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Induction usually refers to a form of reasoning that has specific examples as premises and general propositions as conclusions. For example, arguments such as "Swans 1,2,3, …,n are white, hence all swans are white", take the specific observations of a finite number (n) of swans been white to a general conclusion that all swan are whites.

Modern views of induction state that any form of reasoning where the conclusion isn't necessarily entailed in the premises is a form of inductive reasoning. Therefore, even inferences which proceed from general premises to specific conclusions can be inductive, for example "The sun has always risen, so it will also rise tomorrow". In contrast, in deductive reasoning the conclusions are logically entailed by the premises. Contrary to deduction, induction can be wrong since the conclusions depend on the way the world actually is, not merely on the logical structure of the argument.

The Problem of Induction

There has historically been a problem with the justification of the validity of induction. Hume argued that the justification for induction could either be a deduction or an induction. Since deductive reasoning only results in necessary conclusions and inductions can fail, the justification for inductive reasoning could not be deductive. But any inductive justification would be circular1.

Probabilistic Induction

It’s possible to engage in probabilistic inductive reasoning, such as "95% of humans who ever lived have died; hence I’m going to die". This kind of reasoning employs Bayesian probability, in which case the conclusion is also a probability and induction is taken to be a way of updating your beliefs given evidence (finding out that most humans who have ever lived have died increases your probability that you will die).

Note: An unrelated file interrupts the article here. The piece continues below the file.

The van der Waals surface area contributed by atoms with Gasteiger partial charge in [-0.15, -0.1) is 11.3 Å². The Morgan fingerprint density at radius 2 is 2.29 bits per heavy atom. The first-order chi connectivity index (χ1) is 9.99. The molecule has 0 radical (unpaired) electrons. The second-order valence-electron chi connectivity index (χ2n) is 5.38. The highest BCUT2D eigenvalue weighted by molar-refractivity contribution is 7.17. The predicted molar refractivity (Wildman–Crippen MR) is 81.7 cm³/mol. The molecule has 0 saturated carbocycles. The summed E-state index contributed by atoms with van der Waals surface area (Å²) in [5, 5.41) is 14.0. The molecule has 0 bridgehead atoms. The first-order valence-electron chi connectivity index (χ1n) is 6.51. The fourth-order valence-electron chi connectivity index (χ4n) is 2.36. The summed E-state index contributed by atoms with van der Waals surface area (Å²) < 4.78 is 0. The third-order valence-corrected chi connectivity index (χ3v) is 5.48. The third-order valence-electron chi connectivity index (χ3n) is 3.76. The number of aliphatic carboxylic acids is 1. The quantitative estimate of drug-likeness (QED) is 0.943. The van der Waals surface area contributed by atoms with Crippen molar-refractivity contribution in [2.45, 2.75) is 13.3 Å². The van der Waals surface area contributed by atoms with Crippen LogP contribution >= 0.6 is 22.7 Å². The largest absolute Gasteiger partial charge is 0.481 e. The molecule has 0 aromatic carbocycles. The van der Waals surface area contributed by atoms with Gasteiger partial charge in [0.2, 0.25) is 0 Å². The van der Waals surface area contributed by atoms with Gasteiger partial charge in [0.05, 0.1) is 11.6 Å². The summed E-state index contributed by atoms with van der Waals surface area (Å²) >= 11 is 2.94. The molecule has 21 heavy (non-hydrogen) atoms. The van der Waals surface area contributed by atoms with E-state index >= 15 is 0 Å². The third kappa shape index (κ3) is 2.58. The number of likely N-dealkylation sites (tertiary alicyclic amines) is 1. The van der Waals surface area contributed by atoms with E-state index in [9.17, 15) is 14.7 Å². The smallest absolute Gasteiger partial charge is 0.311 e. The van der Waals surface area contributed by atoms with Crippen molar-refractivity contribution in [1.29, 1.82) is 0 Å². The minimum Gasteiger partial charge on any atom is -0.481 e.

Solomonoff induction is a formalization of the problem of induction which has been claimed to solve the problem of induction. It starts with all possible hypotheses (sequences) as represented by computer programs (that generate those sequences), weighted by their simplicity. It then proceeds to discard any hypotheses which are inconsistent with the data, and to update the probabilities of the remaining hypotheses.

Mathematical Induction

Mathematical induction is method of mathematical proof where one proves a statement holds for all possible n by showing it holds for the lowest n and then that this statement if preserved by any operation which increases the value of n. For sets with finite members - or infinities members than can be indexed in the natural numbers -, it suffices to show the statement is preserved by the successor operation (If it is true for n, then it is true for'' n+1''). Because the conclusion is necessary given the premises, mathematical induction is taken to be a form of deductive reasoning and it isn't affected by the problem of induction.

See Also